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This post has been a long time coming...
I am happy to finally share how to install a plank wall, and how to avoid...the biggest mistake EVER! (of course I wasn't planning on the biggest mistake ever part...life happens)
Let's start with a little shot of my wall shall we? I know you are jealous...ha ha ha! I have been wanting to paint over this since the day we moved in (cough cough...5 years ago) but it always got put on the back burner. Until now.
My sister-in-law, Lisel, came to help me paint my room one weekend and we also got the plank wall up too. I had her use the stud finder and she went above and beyond by using a yard stick and a marker to let me know exactly where every stud was down the wall (above). Thank you Lisel! You could also use a chalk line to easily mark your studs.
It was very helpful. And lest you think I was sitting back eating bon bons or something...I was outside cutting wood to build my Farmhouse Storage Bed. Yay for teamwork!
Blurry selfie, ready to conquer the cave room.
*this post contains affiliate links*
Let's back track a bit and see where my mistake began. It began with tempered hardboard. I have read several plank wall tutorials saying they used this material. But, only one mentioned it wasn't working, and they scrapped it early. Well, they were the smart ones, I should have done the same, but I am stubborn.
I figured all the other tutorials worked so I would be fine...after reflecting on it in hindsight...I think the "tutorials that worked with hardboard" had cut smaller (not as wide) planks. At least that is the only thing that makes since in my mind.
*FYI* Even though I used a material that I DO NOT recommend for you to use, the following process of how I planked my wall is still great, just use 1/4 plywood or Underlayment and you should be good to go!
I measured my wall and figured out that I needed 4 pieces of 4x8 hardboard to cover my wall, with some left over. I got it for less than $40 and was so excited about the price.
To avoid the boards bending while they were cut I suggested that the Home Depot guy cut two boards at a time so they were more sturdy and to help keep the cuts straight. It worked. I had him cut the planks at 6 inches wide.
I think this is the easiest and fastest way to get your planks up on the wall and have them staggered without you doing any math! Who wants to do math right?!
Start with your first 8 foot plank and nail it into the studs. Make sure you use a level and DO NOT follow the ceiling line which will most likely NOT be level, mine wasn't, even if you can't tell in the photos.
Next, I took a new 8 foot plank and held it against the end of the wall and marked on it where it met the other plank. You could just measure the space from the end of the plank to the wall and then mark that measurement on your board. I just used the board and saved myself a step.
Then I cut my plank to fit that space and nailed it on, still checking for level on the first row. You can see my left over piece sitting against the wall. It will be used for the beginning of the second row.
In order to perfectly space your plank rows you need to use something really high tech like...pennies. Or, if you are really rich you could use nickels or quarters. Apparently I am poor, all I could find in my house was pennies. :) Place your plank up against the one on the wall then slide it a bit to add your pennies, then slide it back so the pennies don't fall out. I used two, one for each end of the board I was attaching to the wall.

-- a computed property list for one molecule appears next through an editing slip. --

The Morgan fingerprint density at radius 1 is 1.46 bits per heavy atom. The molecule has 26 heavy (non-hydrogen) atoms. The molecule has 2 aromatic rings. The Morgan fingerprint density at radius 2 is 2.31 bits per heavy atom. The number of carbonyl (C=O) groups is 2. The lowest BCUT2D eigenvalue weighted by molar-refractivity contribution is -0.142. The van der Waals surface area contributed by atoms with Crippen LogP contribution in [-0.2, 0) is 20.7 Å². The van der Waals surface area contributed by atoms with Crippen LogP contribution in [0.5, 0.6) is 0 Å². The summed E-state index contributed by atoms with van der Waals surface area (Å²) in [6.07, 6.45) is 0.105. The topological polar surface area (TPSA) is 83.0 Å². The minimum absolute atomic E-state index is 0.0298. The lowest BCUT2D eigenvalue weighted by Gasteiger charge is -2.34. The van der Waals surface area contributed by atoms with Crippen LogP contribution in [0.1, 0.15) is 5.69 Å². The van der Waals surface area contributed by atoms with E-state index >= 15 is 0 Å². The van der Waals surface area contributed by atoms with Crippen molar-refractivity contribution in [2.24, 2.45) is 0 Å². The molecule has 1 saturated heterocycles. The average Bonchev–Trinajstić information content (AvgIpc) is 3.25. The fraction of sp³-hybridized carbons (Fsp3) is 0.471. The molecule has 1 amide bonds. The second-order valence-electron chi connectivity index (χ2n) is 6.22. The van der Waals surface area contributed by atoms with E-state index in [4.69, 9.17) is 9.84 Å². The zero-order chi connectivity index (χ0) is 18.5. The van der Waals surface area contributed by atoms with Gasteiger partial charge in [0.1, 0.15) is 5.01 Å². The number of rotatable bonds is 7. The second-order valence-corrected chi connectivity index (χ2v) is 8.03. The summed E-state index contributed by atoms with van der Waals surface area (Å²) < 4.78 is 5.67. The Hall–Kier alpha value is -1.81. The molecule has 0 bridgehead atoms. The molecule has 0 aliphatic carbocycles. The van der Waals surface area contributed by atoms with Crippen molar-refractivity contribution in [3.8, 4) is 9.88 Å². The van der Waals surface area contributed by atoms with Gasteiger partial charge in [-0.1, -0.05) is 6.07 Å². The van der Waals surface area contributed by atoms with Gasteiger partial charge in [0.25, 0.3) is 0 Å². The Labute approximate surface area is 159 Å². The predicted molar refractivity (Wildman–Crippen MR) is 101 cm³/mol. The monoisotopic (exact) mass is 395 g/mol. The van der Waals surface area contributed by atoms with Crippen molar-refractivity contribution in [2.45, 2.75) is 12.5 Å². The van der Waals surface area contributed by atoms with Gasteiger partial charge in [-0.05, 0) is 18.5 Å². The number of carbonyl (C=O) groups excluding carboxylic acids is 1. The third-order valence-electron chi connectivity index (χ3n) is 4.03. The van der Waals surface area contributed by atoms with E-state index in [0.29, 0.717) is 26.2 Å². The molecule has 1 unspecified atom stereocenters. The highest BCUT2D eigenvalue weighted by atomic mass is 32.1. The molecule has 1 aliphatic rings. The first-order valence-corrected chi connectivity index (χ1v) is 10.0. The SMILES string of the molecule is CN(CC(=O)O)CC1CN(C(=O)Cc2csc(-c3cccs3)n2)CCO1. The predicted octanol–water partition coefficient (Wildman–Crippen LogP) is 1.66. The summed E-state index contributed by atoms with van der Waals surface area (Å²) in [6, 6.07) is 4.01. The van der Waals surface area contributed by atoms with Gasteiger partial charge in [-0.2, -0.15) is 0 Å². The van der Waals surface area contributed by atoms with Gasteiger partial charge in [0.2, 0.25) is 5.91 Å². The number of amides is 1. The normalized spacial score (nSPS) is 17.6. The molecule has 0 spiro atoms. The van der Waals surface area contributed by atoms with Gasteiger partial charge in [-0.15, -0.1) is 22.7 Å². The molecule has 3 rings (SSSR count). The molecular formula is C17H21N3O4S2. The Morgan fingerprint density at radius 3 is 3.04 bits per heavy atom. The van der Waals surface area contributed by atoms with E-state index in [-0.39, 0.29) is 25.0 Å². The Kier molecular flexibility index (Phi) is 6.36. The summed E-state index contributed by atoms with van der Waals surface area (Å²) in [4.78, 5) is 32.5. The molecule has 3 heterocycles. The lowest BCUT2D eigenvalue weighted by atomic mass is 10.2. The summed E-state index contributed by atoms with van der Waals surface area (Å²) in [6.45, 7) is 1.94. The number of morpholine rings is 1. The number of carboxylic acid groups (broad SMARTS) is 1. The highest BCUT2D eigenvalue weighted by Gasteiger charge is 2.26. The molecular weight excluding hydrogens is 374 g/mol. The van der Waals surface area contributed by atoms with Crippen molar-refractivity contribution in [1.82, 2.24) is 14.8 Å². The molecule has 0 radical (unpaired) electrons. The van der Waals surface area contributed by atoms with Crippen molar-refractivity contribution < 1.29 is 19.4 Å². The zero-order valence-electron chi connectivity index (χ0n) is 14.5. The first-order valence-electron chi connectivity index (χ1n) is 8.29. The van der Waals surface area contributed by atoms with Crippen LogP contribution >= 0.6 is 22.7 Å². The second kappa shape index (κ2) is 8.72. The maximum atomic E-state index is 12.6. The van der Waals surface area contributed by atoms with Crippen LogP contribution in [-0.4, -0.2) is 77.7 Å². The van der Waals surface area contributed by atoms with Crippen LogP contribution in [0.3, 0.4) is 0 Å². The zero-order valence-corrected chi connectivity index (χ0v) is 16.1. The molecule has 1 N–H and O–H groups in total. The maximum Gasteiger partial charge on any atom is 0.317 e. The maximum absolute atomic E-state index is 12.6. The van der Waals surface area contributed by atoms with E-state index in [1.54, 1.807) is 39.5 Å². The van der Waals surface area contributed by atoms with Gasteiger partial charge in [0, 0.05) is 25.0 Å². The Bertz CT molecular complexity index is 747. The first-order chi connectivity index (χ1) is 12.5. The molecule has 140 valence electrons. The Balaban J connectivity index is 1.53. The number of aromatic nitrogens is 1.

Then you continue in the same pattern...adding one plank at a time, one row at a time. Some rows will have 2 planks some will have three (or more if your wall is super long). Grab a plank, measure it to the space on the wall, mark, cut, and install. Use the left over piece from the same plank to start the next row. I used a miter saw to make my cuts. Hopefully you get a better idea of the process from my photo above...
At this point it was going awesome and I had visions of my plank wall painted and finished by the end of the day. ha ha
If I had used 1/4 plywood/Underlayment my vision would have come to pass. But I didn't, I used hardboard. I didn't realize that one of my 4x8 pieces of hardboard was warped, they looked perfectly fine in the store. So when I started planking the wall I noticed that some of the planks were bent...and they wouldn't lay flat.
The planks pulled away from the wall, nails and all.
I had to remove the warped boards, this is a photo of the first one I noticed. I even tried using liquid nails on a few to help flatten them and make them stick to the wall...but it didn't work. Arghhh!
What's a girl to do? A PB&J was definitely in order...(that is our code for "Personal Ben & Jerry's) Lisel and I had a few scoops. Ahhh, much better.
I went through my planks and pulled out all the good pieces and set the warped ones to the side...then I finished planking with the straight pieces. The straight pieces went on great.
For my last row I had to use a jig saw to cut my planks in half to fit the space. Don't worry about your jigsaw cuts being perfect either, just make sure your jigsaw cut ends are against the moulding and you can use caulk to cover up any uneven parts! I also notched out the pieces to fit the vent and the corner.
So maybe you are thinking, "Hey, that wasn't so bad, just make sure to use non warped hardboard, Right?" WRONG!!! Read on...